Chassis 09051 competing in its first race at the 1966 500 Kilometers of Mugello (Photo copyright and courtesy of Marcel Massini)
Chassis 09051 competing in its first race at the 1966 500 Kilometers of Mugello (Photo copyright and courtesy of Marcel Massini)

Ferrari 275 GTB/C Offered For Sale

A 1966 Ferrari 275 GTB/C is among the latest headline consignments offered at the Gooding & Company Pebble Beach 2017 sale, to be held August 18-19 at the Pebble Beach Equestrian Center in California. The Ferrari will be joined by a one-off supercharged Mercedes-Benz, one of the last Bugatti Type 57 chassis made and a Maserati with competition history.

“We are thrilled to present this extremely desirable Ferrari at our Pebble Beach Auctions, as great 275 GTB/Cs rarely come up for sale. These are exciting purpose-built competition cars from Ferrari’s golden age, and they are brilliant to drive – as fast and visceral as any thoroughbred racing car of the era, yet completely user-friendly and perfectly suited for the open road,” said David Brynan, Senior Specialist at Gooding & Company. “This car, with its extensive Italian racing history, superb provenance, and sensational restoration by Motion Products, is a fantastic piece, truly a best-of-the-best example. Offered from a distinguished private collection, this GTB/C is all the more exciting because it has been kept out of the public eye for a decade and was last seen crossing the award ramp at the Pebble Beach Concours d’Elegance in 2007.”

Starting with the 166 MM Berlinetta of 1950, Ferrari offered competition-specification GT cars to customers who demanded automobiles that were equally at home on the road or track. In 1953, Ferrari introduced the 250 series of competition cars, which culminated in the 250 GTO. When the FIA refused to homologate the mid-engine 250 LM for the 1965 season, Ferrari decided to build three special competition cars based on the recently released 275 GTB. These cars featured 250 LM-specification engines and chassis lightened in every conceivable way.

Due to the success of these three 1965 cars, Ferrari produced a limited series of 12 similar cars for the 1966 season. The result was the 275 GTB/C — the “C” standing for competizione. These GT cars included the best weight-saving techniques. The bodies were among the thinnest aluminum shells ever built for a Ferrari, the windows and rear screen were made of lightweight Perspex instead of glass, and Borrani aluminum-rimmed wire-spoked wheels completed the package. The 3.3-liter V-12 engine featured high-lift camshafts, 250 LM-type valves, competition pistons, a redesigned crankshaft, and Weber 40 DFI/3 carburetors. In addition, the engine was also set up with dry sump lubrication in place of the standard wet sump road-going system.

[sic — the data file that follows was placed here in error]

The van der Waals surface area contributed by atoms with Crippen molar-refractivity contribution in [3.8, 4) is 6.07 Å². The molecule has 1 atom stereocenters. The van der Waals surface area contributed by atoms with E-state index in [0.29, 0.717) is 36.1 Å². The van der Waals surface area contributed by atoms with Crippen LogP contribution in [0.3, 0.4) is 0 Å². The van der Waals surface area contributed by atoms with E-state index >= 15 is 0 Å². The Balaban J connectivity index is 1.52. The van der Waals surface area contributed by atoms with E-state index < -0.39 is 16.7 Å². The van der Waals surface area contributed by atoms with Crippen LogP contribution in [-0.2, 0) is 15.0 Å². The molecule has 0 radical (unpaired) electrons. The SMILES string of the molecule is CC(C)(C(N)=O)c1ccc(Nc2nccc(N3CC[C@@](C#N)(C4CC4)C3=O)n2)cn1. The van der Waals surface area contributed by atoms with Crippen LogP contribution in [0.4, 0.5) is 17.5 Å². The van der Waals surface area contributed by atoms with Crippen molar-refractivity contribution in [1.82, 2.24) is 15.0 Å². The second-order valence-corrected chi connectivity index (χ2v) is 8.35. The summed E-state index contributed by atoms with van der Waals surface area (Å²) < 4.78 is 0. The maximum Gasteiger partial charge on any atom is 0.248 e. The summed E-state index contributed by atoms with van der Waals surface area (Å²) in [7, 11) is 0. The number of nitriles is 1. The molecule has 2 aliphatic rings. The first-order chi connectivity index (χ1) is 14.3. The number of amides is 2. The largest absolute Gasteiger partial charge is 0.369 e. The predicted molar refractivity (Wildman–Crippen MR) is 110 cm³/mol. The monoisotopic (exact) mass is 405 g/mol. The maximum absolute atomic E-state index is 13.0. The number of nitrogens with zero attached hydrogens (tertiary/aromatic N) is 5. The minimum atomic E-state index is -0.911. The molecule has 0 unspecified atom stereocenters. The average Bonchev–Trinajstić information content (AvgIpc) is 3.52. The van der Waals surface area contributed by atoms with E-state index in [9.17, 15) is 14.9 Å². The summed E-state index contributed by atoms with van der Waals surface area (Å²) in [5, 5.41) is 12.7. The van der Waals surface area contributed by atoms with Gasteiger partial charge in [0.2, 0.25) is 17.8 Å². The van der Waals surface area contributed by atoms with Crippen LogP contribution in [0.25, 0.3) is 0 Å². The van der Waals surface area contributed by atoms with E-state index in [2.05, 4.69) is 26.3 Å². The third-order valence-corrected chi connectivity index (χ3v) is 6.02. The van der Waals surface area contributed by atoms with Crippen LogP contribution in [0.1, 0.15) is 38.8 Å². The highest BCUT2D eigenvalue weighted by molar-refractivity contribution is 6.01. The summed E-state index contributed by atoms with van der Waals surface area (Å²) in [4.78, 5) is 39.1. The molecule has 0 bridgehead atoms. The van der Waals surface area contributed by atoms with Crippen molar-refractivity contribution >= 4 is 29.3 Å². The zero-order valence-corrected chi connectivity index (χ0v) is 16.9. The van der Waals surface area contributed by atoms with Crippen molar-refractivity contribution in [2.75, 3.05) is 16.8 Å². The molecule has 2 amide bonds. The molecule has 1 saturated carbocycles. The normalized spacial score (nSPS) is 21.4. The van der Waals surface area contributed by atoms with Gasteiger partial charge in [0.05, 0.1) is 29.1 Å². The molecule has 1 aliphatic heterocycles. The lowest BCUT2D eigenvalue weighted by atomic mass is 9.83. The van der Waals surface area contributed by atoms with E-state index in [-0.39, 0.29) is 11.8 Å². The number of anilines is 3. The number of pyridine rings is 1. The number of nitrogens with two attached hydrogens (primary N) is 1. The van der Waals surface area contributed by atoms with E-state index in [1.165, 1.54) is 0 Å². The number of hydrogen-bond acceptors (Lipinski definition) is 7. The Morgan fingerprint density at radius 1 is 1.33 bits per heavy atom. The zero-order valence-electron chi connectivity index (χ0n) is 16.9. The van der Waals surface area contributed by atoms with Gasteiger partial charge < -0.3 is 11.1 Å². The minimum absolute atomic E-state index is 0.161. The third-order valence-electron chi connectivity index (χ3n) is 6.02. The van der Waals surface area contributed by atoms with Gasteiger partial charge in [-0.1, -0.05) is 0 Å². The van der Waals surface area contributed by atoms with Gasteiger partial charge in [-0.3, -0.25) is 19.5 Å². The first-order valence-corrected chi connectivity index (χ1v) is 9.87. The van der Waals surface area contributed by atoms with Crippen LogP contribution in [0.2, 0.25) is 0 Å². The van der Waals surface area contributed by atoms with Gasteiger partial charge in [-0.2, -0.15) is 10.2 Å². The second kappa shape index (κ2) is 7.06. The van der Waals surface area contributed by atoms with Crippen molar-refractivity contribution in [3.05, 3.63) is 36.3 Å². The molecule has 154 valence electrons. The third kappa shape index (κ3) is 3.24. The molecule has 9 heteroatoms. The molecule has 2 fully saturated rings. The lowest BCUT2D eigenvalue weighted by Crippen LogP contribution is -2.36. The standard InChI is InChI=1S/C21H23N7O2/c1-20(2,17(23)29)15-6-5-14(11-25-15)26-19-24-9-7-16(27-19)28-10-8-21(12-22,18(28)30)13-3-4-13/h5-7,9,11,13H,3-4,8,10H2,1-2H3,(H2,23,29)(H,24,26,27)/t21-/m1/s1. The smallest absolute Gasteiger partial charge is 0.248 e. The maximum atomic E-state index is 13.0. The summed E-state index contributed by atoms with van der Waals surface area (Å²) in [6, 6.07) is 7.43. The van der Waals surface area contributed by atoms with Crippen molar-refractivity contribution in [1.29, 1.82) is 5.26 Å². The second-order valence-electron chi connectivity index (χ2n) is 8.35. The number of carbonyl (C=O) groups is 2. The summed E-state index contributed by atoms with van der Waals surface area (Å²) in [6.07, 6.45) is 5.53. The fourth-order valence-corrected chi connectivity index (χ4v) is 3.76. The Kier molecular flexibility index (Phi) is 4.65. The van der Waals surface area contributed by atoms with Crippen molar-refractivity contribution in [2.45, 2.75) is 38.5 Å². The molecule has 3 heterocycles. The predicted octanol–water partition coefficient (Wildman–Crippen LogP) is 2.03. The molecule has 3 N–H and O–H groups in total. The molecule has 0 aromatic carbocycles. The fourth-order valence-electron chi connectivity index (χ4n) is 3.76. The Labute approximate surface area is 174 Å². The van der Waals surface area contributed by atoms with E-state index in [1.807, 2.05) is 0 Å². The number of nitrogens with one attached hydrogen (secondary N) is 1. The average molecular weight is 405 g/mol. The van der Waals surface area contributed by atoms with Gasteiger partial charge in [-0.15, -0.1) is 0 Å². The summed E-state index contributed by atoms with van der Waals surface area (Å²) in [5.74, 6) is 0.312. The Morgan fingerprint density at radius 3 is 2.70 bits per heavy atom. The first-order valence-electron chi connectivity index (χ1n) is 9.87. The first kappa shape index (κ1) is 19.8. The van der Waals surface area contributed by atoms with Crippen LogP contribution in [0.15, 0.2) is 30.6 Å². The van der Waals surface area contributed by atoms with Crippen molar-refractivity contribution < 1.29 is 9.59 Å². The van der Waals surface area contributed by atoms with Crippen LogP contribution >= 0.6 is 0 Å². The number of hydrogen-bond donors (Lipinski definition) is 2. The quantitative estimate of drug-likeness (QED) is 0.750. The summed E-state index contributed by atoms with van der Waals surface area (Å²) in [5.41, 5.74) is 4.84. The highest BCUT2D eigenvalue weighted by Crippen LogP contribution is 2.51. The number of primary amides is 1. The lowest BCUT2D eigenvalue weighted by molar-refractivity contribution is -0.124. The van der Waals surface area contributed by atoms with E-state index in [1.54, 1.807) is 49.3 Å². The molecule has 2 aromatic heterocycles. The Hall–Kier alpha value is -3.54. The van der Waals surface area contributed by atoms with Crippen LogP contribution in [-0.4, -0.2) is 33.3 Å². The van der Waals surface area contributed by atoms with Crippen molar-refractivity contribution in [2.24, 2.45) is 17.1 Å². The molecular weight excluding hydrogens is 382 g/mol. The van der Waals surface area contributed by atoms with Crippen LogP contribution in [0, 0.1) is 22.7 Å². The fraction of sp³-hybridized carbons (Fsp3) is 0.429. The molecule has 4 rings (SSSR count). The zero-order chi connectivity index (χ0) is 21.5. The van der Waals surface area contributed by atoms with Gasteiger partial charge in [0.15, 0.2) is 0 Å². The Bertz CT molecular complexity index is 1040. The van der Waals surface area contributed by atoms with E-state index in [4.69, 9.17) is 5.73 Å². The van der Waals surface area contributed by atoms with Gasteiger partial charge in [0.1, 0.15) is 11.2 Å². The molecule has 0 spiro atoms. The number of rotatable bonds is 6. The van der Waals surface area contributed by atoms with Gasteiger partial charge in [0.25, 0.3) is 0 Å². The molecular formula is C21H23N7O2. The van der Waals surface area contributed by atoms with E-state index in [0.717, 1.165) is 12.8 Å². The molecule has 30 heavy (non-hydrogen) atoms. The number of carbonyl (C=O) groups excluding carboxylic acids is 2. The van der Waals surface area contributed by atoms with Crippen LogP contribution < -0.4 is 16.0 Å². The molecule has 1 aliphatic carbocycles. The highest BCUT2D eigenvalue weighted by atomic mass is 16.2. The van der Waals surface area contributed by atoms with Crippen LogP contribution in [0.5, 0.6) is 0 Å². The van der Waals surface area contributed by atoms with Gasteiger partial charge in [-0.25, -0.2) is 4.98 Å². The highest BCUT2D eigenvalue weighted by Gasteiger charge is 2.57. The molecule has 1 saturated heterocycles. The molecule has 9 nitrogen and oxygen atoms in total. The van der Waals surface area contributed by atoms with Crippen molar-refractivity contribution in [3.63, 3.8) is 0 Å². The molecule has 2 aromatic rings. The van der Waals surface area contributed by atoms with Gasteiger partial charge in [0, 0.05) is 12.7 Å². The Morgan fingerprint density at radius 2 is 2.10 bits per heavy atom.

Completed in July 1966, this GTB/C, chassis 09051, was the sixth example built and was one of eight specified in left-hand drive. It was originally finished in the color scheme of Argento Metallizzato (Silver Metallic) with black leather upholstery. This GTB/C was raced in Italy between 1966 and 1970 with numerous class and overall wins captured by its first two owners — Renzo Sinibaldi and Alberto Federici.

Since its active racing career, the 275 GTB/C has been a fixture in private collections in the UK and the US. In 2004, the GTB/C was sold to the current owner. In early 2007, the collector entrusted the car to Wayne Obry’s Motion Products Inc. in Wisconsin. MPI refinished the car to its original 1966 racing livery, and 09051 was displayed at the 2007 Pebble Beach Concours, where it scored 99 points and was awarded a Second in Class trophy. This was the last time this car was exhibited. In 2013, the Ferrari returned to MPI, where, in addition to a complete re-restoration of the bodywork, the car was mechanically rebuilt. Offered with its original chassis and engine, the 1966 Ferrari 275 GTB/C is estimated to sell for $12,000,000 – $16,000,000.